Tuesday, April 22, 2014

chinese foot massage 101: it'll knock you off your feet


{this article also appears in the Huffington Post}

I must be a glutton for punishment. Not only do I frequent the Korean Spa, I often spring for cheap, sub-par treatments at Chinese Foot Massage places. While I'm lying there suffering, I wonder why I had amnesia concerning the torture I endured the last time around. Probably because they cost 25 bucks.

The place near me offers a sixty minute combo that, along with the foot reflexology, includes a full-body massage. The treatments all take place in a giant, dimmed room lined with rows of La-Z-Boy-style recliners. So you're all in it together (and fully clothed). This is just fine and poses zero issues unless one of the following (likely) disturbances occurs:

-coughing

-snoring

-farting

-clueless patrons using their outside voices

-massage therapists answering personal cellphones

-your husband giggling uncontrollably at the pan-flute rendition of any Elton John song

-they are simultaneously holding a meet-up for beginning jugglers

It's worth noting that these no-pain-no-gain treatments are strictly choreographed. There is no deviation from the routine. For example, try asking them to go easy on your sacrum and you'll be met with a blank-eyed stare and confused nod. Or try stopping a therapist mid-move ("Ooh! Too hard! That hurts!") and your protest will likely elicit laughter. Followed by firmer pressure.

The start of the session requires you to sit and drape your upper body over two pillows placed in your lap. These pillows look plush and fluffy until you put any pressure on them whatsoever, at which point they offer the support of a tortilla. So essentially, you're laying your belly on two tortillas while your back gets pummeled by a couple of pointy Chinese elbows. While there is massage happening, there is tremendous personal effort being spent to remain upright. And avoid pulling something. This is a real treat for the nervous system. The signature moves used by therapists in this portion of the hour include:

-Twist And Shout

-You Gotta Lotta Nerves

-Spinal Tap

-Digging For Clues

-沃爾坎火山死亡夾子**

(**The Vulcan Death Grip)

When you do get to finally enjoy the thrill of prostration, they swaddle you in a scratchy towel and proceed to work their way down your body. Starting with your head and face, you'll enjoy:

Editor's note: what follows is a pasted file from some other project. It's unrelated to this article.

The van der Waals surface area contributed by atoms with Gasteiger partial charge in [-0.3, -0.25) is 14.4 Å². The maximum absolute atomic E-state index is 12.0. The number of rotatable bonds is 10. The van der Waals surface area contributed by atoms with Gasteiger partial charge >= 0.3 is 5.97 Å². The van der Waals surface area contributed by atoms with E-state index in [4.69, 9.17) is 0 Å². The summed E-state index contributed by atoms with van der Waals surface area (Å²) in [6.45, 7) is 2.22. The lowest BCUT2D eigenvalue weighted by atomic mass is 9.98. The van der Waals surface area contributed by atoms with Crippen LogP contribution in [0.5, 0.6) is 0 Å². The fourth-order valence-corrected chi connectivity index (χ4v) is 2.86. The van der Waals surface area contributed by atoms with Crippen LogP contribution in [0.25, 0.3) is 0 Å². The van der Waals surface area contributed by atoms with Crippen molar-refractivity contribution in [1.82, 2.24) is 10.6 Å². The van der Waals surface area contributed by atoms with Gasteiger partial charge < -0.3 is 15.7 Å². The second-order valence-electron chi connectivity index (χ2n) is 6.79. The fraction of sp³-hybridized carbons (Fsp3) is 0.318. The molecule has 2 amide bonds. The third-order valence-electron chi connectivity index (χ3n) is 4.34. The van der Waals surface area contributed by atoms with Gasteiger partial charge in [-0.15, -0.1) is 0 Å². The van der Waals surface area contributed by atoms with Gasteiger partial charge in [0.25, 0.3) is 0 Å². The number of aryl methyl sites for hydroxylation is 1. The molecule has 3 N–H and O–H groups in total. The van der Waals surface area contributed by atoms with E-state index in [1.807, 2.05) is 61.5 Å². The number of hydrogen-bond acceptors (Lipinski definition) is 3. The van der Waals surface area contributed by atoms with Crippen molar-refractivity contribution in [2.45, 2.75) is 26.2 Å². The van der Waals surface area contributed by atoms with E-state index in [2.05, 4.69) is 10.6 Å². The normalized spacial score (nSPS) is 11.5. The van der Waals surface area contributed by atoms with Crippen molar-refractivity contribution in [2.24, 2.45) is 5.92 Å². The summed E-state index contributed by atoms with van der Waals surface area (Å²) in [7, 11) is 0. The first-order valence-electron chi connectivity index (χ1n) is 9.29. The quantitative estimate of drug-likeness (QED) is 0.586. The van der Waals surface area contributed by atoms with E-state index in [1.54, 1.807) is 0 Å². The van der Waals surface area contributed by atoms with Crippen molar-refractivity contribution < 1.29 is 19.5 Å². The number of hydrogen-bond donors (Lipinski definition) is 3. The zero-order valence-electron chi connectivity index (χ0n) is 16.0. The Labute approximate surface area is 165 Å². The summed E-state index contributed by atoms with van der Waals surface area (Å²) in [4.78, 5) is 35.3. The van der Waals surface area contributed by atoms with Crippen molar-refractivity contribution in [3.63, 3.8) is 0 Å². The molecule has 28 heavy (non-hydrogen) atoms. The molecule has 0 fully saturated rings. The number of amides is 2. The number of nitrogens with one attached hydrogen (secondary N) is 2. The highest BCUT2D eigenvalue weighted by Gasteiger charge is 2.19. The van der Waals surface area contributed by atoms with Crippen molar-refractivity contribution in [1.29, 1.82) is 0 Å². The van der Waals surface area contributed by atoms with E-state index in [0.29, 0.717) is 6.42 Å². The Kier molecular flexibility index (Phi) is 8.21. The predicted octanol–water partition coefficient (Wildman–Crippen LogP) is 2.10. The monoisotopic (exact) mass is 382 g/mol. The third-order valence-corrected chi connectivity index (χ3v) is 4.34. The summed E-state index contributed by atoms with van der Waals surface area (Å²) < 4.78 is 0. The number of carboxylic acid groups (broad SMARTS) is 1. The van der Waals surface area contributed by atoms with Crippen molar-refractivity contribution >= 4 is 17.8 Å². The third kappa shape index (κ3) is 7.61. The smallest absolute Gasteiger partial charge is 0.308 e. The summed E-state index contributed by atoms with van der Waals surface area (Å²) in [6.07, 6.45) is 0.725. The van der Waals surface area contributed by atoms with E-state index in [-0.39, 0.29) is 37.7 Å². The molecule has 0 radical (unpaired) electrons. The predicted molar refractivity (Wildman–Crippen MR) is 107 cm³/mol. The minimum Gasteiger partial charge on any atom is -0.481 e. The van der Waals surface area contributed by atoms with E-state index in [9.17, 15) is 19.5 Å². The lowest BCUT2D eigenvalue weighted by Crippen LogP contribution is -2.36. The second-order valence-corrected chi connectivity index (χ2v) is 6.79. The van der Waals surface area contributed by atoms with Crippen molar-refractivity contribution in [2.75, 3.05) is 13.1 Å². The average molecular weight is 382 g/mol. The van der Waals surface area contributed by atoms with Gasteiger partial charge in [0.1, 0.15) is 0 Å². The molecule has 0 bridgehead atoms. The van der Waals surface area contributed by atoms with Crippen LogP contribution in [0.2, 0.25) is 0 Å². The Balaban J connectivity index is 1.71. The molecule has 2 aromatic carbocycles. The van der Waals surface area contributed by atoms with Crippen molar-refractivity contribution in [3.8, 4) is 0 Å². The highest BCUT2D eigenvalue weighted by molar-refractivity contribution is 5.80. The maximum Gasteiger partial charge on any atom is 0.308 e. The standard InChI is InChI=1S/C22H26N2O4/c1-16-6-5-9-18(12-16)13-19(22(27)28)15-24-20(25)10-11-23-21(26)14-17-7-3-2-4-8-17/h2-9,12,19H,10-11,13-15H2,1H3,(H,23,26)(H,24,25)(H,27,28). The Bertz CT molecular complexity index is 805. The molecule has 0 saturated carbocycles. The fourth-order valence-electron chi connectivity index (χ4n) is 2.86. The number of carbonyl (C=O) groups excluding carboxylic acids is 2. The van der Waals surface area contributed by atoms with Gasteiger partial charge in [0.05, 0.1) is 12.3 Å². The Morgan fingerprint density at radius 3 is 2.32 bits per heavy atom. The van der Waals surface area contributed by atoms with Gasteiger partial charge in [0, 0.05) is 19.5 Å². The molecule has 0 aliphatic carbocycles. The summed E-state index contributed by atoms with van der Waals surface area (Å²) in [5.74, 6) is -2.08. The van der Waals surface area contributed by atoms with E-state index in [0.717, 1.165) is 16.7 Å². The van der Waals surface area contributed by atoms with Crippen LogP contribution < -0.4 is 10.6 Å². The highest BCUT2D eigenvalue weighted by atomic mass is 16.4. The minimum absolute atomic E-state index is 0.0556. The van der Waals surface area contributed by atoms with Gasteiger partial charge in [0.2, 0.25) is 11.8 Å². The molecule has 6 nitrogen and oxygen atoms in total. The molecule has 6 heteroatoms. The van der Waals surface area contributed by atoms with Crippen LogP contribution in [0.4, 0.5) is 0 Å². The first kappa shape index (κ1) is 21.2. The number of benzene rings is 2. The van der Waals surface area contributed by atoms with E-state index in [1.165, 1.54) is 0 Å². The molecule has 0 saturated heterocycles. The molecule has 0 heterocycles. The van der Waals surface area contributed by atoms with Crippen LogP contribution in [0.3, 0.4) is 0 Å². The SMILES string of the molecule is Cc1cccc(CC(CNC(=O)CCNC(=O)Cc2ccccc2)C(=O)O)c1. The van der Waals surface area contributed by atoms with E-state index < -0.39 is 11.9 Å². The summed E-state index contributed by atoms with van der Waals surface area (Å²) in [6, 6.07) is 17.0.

-Say Goodbye To Your Blowout

-Lice Ain't Nice

-Smell My Fingers

-Human Q-Tip

-You Look Better With Dimples


Next, they traverse the arms and legs where you'll experience such popular moves as:

-Whack-A-Mole (the skin lesion, not the subterranean mammal)

-Thigh-Master And Servant

-Knee-Deep In My Full Body Weight

-One Hand Tied Behind Your Back

-I Work My Fingers To Your Bones


After this routine, your entire head is smothered with a towel, Guantanamo-style, in preparation for the anticipated denouement. About now, you may be wondering why all these establishments have "Foot" in their name and yet the foot-rubbing portion only lasts one-fifth of the hour. Not to worry, you'll only ponder this for mere moments before your tattered nervous system shuts down, rendering you temporarily unconscious. Hence, there is no recorded history of any foot massage being administered to any person at any Foot Massage Place. Ever. Legend has it, this is the time when the therapists practice their juggling.

13 comments:

  1. Ah, this is brilliant Jolie! :)

    ReplyDelete
  2. This comment has been removed by a blog administrator.

    ReplyDelete
  3. This comment has been removed by a blog administrator.

    ReplyDelete
  4. This comment has been removed by a blog administrator.

    ReplyDelete
  5. This comment has been removed by a blog administrator.

    ReplyDelete
  6. This comment has been removed by a blog administrator.

    ReplyDelete
  7. This comment has been removed by a blog administrator.

    ReplyDelete
  8. This comment has been removed by a blog administrator.

    ReplyDelete
  9. This comment has been removed by a blog administrator.

    ReplyDelete
  10. This comment has been removed by a blog administrator.

    ReplyDelete
  11. This comment has been removed by a blog administrator.

    ReplyDelete
  12. This comment has been removed by a blog administrator.

    ReplyDelete
  13. This comment has been removed by a blog administrator.

    ReplyDelete

print!

Related Posts Plugin for WordPress, Blogger...